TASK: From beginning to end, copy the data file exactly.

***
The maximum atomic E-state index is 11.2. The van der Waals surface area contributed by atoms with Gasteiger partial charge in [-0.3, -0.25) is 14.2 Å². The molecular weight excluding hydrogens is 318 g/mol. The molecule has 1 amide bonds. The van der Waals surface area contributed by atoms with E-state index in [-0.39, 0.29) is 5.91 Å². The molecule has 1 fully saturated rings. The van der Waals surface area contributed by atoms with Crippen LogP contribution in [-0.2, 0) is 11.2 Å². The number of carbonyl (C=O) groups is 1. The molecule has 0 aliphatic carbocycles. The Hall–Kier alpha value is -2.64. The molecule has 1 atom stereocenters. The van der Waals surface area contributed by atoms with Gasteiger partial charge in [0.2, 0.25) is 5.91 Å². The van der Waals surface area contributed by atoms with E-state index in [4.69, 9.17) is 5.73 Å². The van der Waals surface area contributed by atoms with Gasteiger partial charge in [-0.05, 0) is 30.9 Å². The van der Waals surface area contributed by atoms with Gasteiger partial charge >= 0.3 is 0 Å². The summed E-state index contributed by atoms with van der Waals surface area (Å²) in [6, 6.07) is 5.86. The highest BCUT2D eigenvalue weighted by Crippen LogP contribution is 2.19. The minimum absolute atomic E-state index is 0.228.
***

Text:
The maximum atomic E-state index is 11.2. The van der Waals surface area contributed by atoms with Gasteiger partial charge in [-0.3, -0.25) is 14.2 Å². The molecular weight excluding hydrogens is 318 g/mol. The molecule has 1 amide bonds. The van der Waals surface area contributed by atoms with E-state index in [-0.39, 0.29) is 5.91 Å². The molecule has 1 fully saturated rings. The van der Waals surface area contributed by atoms with Crippen LogP contribution in [-0.2, 0) is 11.2 Å². The number of carbonyl (C=O) groups is 1. The molecule has 0 aliphatic carbocycles. The Hall–Kier alpha value is -2.64. The molecule has 1 atom stereocenters. The van der Waals surface area contributed by atoms with Gasteiger partial charge in [0.2, 0.25) is 5.91 Å². The van der Waals surface area contributed by atoms with E-state index in [4.69, 9.17) is 5.73 Å². The van der Waals surface area contributed by atoms with Gasteiger partial charge in [-0.05, 0) is 30.9 Å². The van der Waals surface area contributed by atoms with Gasteiger partial charge >= 0.3 is 0 Å². The summed E-state index contributed by atoms with van der Waals surface area (Å²) in [6, 6.07) is 5.86. The highest BCUT2D eigenvalue weighted by Crippen LogP contribution is 2.19. The minimum absolute atomic E-state index is 0.228.